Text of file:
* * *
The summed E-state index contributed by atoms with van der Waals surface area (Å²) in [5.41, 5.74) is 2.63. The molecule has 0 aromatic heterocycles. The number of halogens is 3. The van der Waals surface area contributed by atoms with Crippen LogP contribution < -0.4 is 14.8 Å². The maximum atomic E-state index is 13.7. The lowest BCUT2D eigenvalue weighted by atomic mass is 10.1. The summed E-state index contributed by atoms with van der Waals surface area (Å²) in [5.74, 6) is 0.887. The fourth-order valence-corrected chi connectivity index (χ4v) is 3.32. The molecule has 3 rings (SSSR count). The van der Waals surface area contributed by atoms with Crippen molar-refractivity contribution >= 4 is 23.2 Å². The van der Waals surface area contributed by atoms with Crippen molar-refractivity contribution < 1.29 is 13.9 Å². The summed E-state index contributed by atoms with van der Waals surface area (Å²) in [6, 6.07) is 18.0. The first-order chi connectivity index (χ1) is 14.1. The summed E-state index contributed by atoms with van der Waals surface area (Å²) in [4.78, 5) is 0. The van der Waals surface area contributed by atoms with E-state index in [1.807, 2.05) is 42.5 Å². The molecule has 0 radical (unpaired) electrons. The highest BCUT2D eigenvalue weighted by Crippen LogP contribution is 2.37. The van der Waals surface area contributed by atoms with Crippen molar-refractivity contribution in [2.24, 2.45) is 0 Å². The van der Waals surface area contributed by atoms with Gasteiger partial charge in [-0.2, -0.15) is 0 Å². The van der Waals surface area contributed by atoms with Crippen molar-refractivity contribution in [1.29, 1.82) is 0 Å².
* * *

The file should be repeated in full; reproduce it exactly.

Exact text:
The summed E-state index contributed by atoms with van der Waals surface area (Å²) in [5.41, 5.74) is 2.63. The molecule has 0 aromatic heterocycles. The number of halogens is 3. The van der Waals surface area contributed by atoms with Crippen LogP contribution < -0.4 is 14.8 Å². The maximum atomic E-state index is 13.7. The lowest BCUT2D eigenvalue weighted by atomic mass is 10.1. The summed E-state index contributed by atoms with van der Waals surface area (Å²) in [5.74, 6) is 0.887. The fourth-order valence-corrected chi connectivity index (χ4v) is 3.32. The molecule has 3 rings (SSSR count). The van der Waals surface area contributed by atoms with Crippen molar-refractivity contribution >= 4 is 23.2 Å². The van der Waals surface area contributed by atoms with Crippen molar-refractivity contribution < 1.29 is 13.9 Å². The summed E-state index contributed by atoms with van der Waals surface area (Å²) in [6, 6.07) is 18.0. The first-order chi connectivity index (χ1) is 14.1. The summed E-state index contributed by atoms with van der Waals surface area (Å²) in [4.78, 5) is 0. The van der Waals surface area contributed by atoms with E-state index in [1.807, 2.05) is 42.5 Å². The molecule has 0 radical (unpaired) electrons. The highest BCUT2D eigenvalue weighted by Crippen LogP contribution is 2.37. The van der Waals surface area contributed by atoms with Crippen molar-refractivity contribution in [2.24, 2.45) is 0 Å². The van der Waals surface area contributed by atoms with Gasteiger partial charge in [-0.2, -0.15) is 0 Å². The van der Waals surface area contributed by atoms with Crippen molar-refractivity contribution in [1.29, 1.82) is 0 Å².